This Week in Transparency: AP counts the ways Obama admin blocks info

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This post is adapted from CJ Ciaramella's weekly Freedom of Information Act (FOIA) newsletter, which you can subscribe to here.

The most transparent administration in history, an ongoing series

At a three-day convention of the American Society of News Editors, the Associated Press Media Editors and the Associated Press Photo Managers, leading U.S. reporters and editors did not have nice things to say about the Obama administration:

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"The White House push to limit access and reduce transparency has essentially served as the secrecy road map for all kinds of organizations — from local and state governments to universities and even sporting events," Brian Carovillano, AP managing editor for U.S. news, said during a panel discussion.
James Risen, a New York Times reporter who is facing potential jail time as he battles government efforts to force him to testify at the trial of a former CIA officer accused of leaking classified information, also spoke at the conference. Risen said intense pressure on reporters and their sources is having a chilling effect on newsgathering.
He spoke of scaring one source just by going to his home and knocking on the front door.
"He opened the door and he turned white," Risen said. "He marches me back through the kitchen (to a back exit) and said, "'Go out that way.'"

The AP's Washington bureau chief, Sally Buzbee, didn't pull any punches, listing eight ways the Obama administration is blocking information. Here's the two related to FOIA:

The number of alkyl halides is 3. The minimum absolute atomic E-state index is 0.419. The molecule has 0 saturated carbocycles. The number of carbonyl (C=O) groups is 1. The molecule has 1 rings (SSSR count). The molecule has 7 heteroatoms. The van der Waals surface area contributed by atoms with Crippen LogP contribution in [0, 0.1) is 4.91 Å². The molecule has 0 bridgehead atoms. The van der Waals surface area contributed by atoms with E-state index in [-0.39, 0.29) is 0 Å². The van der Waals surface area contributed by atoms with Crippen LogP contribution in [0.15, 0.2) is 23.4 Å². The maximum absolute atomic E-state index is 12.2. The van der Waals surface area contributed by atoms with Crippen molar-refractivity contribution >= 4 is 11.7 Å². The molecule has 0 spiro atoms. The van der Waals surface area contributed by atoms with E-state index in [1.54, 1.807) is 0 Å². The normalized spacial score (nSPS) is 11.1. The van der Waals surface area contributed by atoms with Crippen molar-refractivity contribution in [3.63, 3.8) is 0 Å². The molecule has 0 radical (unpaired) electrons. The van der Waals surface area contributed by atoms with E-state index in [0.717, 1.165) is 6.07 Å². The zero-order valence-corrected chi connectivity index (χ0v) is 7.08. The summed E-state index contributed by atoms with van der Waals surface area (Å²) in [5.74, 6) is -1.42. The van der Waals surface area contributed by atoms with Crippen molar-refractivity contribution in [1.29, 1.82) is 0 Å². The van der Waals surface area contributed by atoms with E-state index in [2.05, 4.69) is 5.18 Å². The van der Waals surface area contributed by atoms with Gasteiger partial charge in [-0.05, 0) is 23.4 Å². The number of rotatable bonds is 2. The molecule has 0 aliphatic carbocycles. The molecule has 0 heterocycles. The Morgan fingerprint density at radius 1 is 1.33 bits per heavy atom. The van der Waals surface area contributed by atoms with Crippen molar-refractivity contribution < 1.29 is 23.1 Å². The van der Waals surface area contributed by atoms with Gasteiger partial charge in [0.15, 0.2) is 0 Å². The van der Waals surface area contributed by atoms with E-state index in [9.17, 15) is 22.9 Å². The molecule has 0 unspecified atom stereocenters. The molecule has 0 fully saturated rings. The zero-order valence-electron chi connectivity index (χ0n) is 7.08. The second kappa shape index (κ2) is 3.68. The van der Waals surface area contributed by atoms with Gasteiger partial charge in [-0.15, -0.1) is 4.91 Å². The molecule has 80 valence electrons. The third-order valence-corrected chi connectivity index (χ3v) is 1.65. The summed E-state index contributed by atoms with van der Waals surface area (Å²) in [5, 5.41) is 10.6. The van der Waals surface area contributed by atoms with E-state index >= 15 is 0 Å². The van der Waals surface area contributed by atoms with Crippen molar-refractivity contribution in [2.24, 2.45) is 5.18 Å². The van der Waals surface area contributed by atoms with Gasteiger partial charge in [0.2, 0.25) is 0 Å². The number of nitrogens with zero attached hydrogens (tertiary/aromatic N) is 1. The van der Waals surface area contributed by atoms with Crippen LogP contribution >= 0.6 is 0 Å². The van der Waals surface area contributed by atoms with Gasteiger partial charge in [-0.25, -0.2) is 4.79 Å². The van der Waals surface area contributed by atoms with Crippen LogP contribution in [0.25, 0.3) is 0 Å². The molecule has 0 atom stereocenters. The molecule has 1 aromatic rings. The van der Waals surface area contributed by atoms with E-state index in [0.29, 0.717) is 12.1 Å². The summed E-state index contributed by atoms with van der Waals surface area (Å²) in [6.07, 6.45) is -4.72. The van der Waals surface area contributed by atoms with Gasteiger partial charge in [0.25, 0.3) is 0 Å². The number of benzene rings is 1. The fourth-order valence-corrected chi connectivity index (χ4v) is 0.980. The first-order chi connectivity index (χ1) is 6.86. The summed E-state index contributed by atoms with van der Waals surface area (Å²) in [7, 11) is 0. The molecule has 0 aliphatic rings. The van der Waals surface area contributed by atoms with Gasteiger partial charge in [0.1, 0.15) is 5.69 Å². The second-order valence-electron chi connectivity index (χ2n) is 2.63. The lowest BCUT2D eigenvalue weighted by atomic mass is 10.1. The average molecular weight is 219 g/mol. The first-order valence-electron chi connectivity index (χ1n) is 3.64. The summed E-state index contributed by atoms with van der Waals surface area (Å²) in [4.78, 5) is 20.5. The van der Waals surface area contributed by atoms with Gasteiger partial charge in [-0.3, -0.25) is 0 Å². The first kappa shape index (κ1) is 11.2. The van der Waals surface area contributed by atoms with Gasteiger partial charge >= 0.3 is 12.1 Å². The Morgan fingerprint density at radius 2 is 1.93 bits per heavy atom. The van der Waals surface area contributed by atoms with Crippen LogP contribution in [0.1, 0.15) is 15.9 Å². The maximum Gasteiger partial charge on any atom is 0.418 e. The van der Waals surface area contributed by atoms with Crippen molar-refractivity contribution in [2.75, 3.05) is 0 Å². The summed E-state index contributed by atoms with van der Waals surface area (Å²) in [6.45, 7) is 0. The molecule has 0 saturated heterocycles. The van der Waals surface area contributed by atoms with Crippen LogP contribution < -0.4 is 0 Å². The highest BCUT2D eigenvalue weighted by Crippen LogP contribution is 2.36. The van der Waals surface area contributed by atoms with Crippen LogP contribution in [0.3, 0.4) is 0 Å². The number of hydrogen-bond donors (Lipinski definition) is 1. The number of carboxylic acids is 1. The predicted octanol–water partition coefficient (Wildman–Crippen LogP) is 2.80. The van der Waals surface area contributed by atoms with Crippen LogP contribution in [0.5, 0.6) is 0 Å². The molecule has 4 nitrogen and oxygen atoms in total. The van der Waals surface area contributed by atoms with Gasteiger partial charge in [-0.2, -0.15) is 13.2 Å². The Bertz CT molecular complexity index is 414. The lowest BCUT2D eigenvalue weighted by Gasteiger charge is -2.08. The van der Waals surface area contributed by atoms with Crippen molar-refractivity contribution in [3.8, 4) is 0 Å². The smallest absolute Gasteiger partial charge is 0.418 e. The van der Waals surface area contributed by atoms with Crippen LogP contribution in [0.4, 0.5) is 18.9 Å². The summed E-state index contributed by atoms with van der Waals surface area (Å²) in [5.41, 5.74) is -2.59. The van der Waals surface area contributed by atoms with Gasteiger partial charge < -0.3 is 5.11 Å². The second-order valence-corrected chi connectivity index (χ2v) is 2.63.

6) One of the media — and public’s — most important legal tools, the Freedom of Information Act, is under siege. Requests for information under FOIA have become slow and expensive. Many federal agencies simply don’t respond at all in a timely manner, forcing news organizations to sue each time to force action.

7) The administration uses FOIAs as a tip service to uncover what news organizations are pursuing. Requests are now routinely forwarded to political appointees. At the agency that oversees the new health care law, for example, political appointees now handle the FOIA requests.

In response, the administration issued its regular non-statement when asked about the disparity between its stated commitment to transparency and its actions: "Over the past six years, federal agencies have gone to great efforts to make government more transparent and more accessible than ever, to provide people with information that they can use in their daily lives, and to solicit public participation in government decision-making and thus tap the expertise that resides outside of government."

"Gone to great efforts" is an interesting choice of words. From

[W]histleblowing is on the rise, according to Carolyn Lerner, chief attorney in the U.S. Office of Special Counsel.

“The numbers are through the roof,” Lerner reported.

The outcomes aren’t necessarily good news for taxpayers or advocates of open government.

Of 2,900 cases last year, 1,400 involved retaliation against whistleblowers, and whistleblowers prevailed less than a quarter of the time.

“There is a new trend,” said Tom Devine, legal director for the Government Accountability Project. “(Washington) is making it a crime to blow the whistle. You have the choice of resigning or facing charges. That’s chilling.”


  • DOJ intervenes in defamation suit against United Against Nuclear Iran, arguing that allowing the case to proceed would risk revealing state secrets.
  • Court rejects Miami Herald reporter Carol Rosenberg's FOIA lawsuit for Gitmo costs. "The Defense Department said it found only one record, a single page, responsive to Rosenberg's request. That page was classified in its entirety."
  • Judge rejects FOIA lawsuit by two New York Times reporters detained at JFK Airport
  • EPIC files FOIA lawsuit for DoD records on reliability of electronic voting
  • DC Circuit Court denies motion to televise oral arguments in NSA surveillance case 
  • Better Government Association and NBC 5 files lawsuit against Illinois' largest school district for violating state record law.